Congress party supporters celebrate outside the party headquarters after the appointment of Rahul Gandhi as vice president of the party in New Delhi, India on Jan. 19, 2013. (Altaf Qadri/AP)

The latest heir apparent to India’s oldest and most powerful political dynasty was elevated Saturday to the ruling Congress party’s second-highest post, a move that the party hopes will revive its fortunes ahead of national elections expected later this year.

Rahul Gandhi’s highly anticipated appointment as vice president, made at a Congress gathering in the northern city of Jaipur, marks a significant generational shift in the 127-year old party, which his mother, Sonia Gandhi, 66, heads as president. The move follows several years of hesi­ta­tion by the 42-year-old scion, a delay that had prompted the news magazine India Today to dub him “Reluctant Rahul” and “heir not apparent.”

Rahul Gandhi has been a member of Parliament since 2004, representing Amethi, a poor rural district in northern India long held by his family.

Party leaders hope that his elevation will lift Congress’s dwindling credibility at a time when its coalition government in New Delhi, headed by Prime Minister Manmohan Singh since 2004, has been the target of public anger over corruption scandals, rising prices and violence against women.

“This will bring new energy to the party and galvanize our cadres,” said a jubilant Sanjay Nirupam, a party spokesman. “He will attract the country’s youth, will bring fresh ideas and a new style of working.”

In this April 25, 2009 file photo, India's ruling Congress party leader Rahul Gandhi smiles as he addresses a press conference in Kolkata, India. (Sucheta Das/AP)

Another party leader, R.P.N. Singh, called the younger Gandhi’s appointment a “game-changer” in a country where two-thirds of Indians are younger than 35 but the average age of politicians is more than 60.

Party leader Janardhan Dwivedi told reporters that when Gandhi’s name was proposed for promotion, members at the meeting “welcomed it by thumping their desks.” Television images showed party colleagues garlanding him with white chrysanthemums.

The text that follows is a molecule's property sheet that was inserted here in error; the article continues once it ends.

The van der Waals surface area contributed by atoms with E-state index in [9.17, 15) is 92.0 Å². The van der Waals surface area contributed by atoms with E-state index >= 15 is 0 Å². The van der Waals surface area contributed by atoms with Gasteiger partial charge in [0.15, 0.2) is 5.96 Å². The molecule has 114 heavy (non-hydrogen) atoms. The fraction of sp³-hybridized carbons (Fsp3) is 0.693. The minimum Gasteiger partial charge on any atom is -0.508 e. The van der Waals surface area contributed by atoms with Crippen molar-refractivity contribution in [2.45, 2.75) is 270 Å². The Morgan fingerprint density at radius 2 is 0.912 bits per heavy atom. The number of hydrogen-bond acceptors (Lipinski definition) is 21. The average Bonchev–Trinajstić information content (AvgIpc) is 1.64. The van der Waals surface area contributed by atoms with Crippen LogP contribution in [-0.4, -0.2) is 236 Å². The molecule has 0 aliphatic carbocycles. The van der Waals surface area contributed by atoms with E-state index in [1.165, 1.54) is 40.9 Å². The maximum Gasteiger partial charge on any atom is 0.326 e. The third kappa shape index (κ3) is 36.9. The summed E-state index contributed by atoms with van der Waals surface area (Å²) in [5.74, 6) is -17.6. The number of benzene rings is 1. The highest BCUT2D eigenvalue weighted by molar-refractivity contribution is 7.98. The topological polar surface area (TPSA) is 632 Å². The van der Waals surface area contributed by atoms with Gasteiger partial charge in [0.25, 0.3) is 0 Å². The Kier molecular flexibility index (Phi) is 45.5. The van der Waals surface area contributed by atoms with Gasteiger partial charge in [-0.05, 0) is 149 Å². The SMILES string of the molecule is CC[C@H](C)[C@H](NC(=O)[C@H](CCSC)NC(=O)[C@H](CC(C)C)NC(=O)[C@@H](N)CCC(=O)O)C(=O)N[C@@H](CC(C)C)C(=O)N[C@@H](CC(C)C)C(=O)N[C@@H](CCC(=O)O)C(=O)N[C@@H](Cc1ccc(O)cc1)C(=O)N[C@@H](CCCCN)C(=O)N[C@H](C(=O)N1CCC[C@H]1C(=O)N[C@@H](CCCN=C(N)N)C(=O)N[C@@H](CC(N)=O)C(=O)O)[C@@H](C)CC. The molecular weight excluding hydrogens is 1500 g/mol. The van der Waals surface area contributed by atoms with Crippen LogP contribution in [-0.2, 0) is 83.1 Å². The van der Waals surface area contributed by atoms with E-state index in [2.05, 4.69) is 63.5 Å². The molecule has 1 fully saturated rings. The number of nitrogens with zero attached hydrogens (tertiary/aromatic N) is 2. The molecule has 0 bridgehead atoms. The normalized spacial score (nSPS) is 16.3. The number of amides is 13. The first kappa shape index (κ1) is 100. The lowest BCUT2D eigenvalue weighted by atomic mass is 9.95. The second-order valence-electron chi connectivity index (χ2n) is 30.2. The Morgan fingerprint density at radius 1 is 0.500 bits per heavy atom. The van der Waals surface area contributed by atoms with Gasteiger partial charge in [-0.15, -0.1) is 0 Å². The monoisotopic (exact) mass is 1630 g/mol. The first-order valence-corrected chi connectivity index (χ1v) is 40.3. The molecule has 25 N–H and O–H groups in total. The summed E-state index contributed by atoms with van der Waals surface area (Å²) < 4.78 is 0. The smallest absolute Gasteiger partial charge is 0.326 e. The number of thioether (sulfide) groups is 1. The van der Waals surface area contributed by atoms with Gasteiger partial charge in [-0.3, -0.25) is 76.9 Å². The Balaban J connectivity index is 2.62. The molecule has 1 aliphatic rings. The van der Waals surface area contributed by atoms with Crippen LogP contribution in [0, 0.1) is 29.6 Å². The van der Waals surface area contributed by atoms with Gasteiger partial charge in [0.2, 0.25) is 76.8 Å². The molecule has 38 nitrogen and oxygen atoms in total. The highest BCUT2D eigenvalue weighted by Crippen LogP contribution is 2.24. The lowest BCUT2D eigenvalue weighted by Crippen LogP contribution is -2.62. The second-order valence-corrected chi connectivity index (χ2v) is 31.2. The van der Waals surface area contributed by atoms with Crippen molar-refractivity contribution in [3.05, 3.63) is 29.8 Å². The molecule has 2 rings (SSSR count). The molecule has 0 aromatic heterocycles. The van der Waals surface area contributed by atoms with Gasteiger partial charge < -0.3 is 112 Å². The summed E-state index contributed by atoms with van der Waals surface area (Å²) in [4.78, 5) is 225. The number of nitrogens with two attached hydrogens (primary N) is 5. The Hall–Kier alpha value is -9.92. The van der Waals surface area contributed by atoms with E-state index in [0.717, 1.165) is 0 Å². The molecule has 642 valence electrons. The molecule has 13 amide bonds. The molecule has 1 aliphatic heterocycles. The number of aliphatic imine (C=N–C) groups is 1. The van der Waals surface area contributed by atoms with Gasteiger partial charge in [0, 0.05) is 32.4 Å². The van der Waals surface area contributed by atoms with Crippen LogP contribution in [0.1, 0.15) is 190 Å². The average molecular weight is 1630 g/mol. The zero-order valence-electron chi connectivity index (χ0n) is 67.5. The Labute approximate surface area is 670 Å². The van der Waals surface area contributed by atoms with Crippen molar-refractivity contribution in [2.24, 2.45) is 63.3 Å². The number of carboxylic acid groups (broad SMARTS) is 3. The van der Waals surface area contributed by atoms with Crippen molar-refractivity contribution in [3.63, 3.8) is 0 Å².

Fireworks lit up the night sky in Jaipur after the announcement, and drummers and dancers bearing flowers, flags and images of Gandhi thronged the meeting site there and outside Congress party headquarters in New Delhi. One placard read, “Rahul Gandhi is the pulse of young India.”

Some critics note, however, that the shy, dimpled bachelor has largely remained silent on many of the issues that have consumed the nation in recent months.

Gandhi did not go out and meet with the young people protesting a woman’s gang rape and killing last month, meeting privately with a small handpicked group instead and later issuing a bland written statement voicing regret at the rape victim’s death. Many protesters held signs saying: “India’s youth is here. Where are you, Rahul Gandhi?”

In recent years, though, he has carefully constructed a public image through a series of photo opportunities designed to capture him in roles relevant to both the old and the new India — visiting homes of impoverished villagers and squatting on their dirt floors to eat with them, cheering at cricket games from box seats and visiting college campuses to urge students to join his party.

After leading her party to an impressive win in the 2004 national elections, Gandhi’s Italian-born mother opted to become a backroom powerhouse and appointed the 80-year old economist Manmohan Singh as prime minister. Many believed she intended Singh to keep the seat warm for her son until he was ready.

It is not immediately clear whether Gandhi will become the party’s prime ministerial candidate in the next elections, which are scheduled for 2014 but which many observers say may be held this year because of internal friction in the ruling coalition.

Until now, Rahul Gandhi has been one of the Congress party’s six general secretaries and heads the party’s election campaign committee. He has chosen not to be part of Singh’s cabinet, despite clamor for him to do so from both the party and the government.

“The Congress party’s best bet right now is to rely on the Gandhi family name, which still has a lot of resonance across India and appeals to different sections of caste and religious groups,” said Rasheed Kidwai, the author of two books on the Congress party. “After nine years of Singh’s bland rule, the party has been crying for the charisma of the family again.”

Still, he cautioned, “India has changed a lot in the last decade, and we will have to see how the family reinvents itself.”

Gandhi will address party workers on Sunday in Jaipur.